Afrikaans is also a mother tongue

2016-06-30 06:00

MR Khan’s letter in last week’s Fever “ Why is Afrikaans still so prominent?” refers.
I can indeed understand the frustration you have with the issue of Afrikaans­ still being taught at schools and may I add, not all schools.

Maybe you should have a look and you will find that beside Zulu and Xhosa, Afrikaans is the third biggest language used and spoken in South Africa.

In the Western and Northern Cape as well as in the Free State, Afrikaans is mainly spoken. May I add that among these various groups, Afrikaans is also a mother tongue. Many of these groups cannot speak English, yet they did have English as a second language at school - until this very day, “forced” upon them, as you put it.

It is so ironic that Afrikaans is targeted by the very people who created it. Let me explain.

During the 1800s, Dutch was the spoken language and many Malay, coloured and black people found it very difficult to speak. Words uttered from their mouths started a new language, the very one we know as Afrikaans. For example, Voort seg ik, a Dutch sentence meaning go away became voetsek, a word so freely used by even my black brothers. It simply means go away.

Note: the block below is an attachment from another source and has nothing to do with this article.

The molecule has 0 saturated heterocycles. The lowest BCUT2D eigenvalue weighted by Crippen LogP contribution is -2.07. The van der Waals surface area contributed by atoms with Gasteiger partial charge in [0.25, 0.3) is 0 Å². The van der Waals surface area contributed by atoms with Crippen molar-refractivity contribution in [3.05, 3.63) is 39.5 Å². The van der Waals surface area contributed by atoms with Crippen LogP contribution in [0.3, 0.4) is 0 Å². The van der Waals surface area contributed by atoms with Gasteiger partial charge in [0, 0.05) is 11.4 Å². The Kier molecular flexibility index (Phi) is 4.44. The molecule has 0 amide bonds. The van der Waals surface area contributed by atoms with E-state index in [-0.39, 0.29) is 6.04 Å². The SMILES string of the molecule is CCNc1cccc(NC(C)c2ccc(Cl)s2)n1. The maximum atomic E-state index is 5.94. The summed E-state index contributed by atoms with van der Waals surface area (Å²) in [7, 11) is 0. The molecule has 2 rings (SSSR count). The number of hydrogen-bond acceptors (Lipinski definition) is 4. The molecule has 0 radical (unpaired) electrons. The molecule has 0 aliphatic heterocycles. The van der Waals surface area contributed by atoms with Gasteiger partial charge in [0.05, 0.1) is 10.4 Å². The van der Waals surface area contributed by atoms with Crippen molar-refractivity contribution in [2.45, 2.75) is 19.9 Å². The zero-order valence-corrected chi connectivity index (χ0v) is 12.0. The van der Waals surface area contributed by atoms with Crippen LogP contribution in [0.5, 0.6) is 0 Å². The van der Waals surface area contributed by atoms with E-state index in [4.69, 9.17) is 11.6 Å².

So many other words derived and got translated into this “kitchen” language, later freely used by all and years later it became a language. Now how indigenous is that?

More ironic is the word “apartheid” used by many a tongue. It is an Afrikaans word meaning to live apart. To my mind Mr Khan, Afrikaans had nothing to do with the so-called apartheid. It was inequality and stupid laws originally instituted by the English, the very language you so highly recommended. Those laws were adapted by the later Nationalist government.

I do however, agree with you that any pupil should be given a choice of which language he or she wants to be taught in.

At the moment it’s a complex situation, but hopefully with the right people at the steer in the Department of Education, all should be rectified.

Jao Oosthuizen

Afrikaans targeted by the people who created it

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